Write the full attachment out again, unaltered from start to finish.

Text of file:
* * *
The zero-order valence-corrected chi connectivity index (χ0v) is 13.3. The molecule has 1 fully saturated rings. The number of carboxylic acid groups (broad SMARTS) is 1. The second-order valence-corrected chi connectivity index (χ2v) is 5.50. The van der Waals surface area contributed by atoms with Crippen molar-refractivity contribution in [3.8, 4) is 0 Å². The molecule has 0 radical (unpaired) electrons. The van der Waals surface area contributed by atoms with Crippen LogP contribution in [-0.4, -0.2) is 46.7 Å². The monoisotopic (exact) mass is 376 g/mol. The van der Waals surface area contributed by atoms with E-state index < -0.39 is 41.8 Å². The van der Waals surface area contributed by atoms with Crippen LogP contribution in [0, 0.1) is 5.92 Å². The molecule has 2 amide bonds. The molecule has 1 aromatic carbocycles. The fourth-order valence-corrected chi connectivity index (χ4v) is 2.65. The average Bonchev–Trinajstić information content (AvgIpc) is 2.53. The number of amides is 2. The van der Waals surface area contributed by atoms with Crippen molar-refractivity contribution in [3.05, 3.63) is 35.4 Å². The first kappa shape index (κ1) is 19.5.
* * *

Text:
The zero-order valence-corrected chi connectivity index (χ0v) is 13.3. The molecule has 1 fully saturated rings. The number of carboxylic acid groups (broad SMARTS) is 1. The second-order valence-corrected chi connectivity index (χ2v) is 5.50. The van der Waals surface area contributed by atoms with Crippen molar-refractivity contribution in [3.8, 4) is 0 Å². The molecule has 0 radical (unpaired) electrons. The van der Waals surface area contributed by atoms with Crippen LogP contribution in [-0.4, -0.2) is 46.7 Å². The monoisotopic (exact) mass is 376 g/mol. The van der Waals surface area contributed by atoms with E-state index < -0.39 is 41.8 Å². The van der Waals surface area contributed by atoms with Crippen LogP contribution in [0, 0.1) is 5.92 Å². The molecule has 2 amide bonds. The molecule has 1 aromatic carbocycles. The fourth-order valence-corrected chi connectivity index (χ4v) is 2.65. The average Bonchev–Trinajstić information content (AvgIpc) is 2.53. The number of amides is 2. The van der Waals surface area contributed by atoms with Crippen molar-refractivity contribution in [3.05, 3.63) is 35.4 Å². The first kappa shape index (κ1) is 19.5.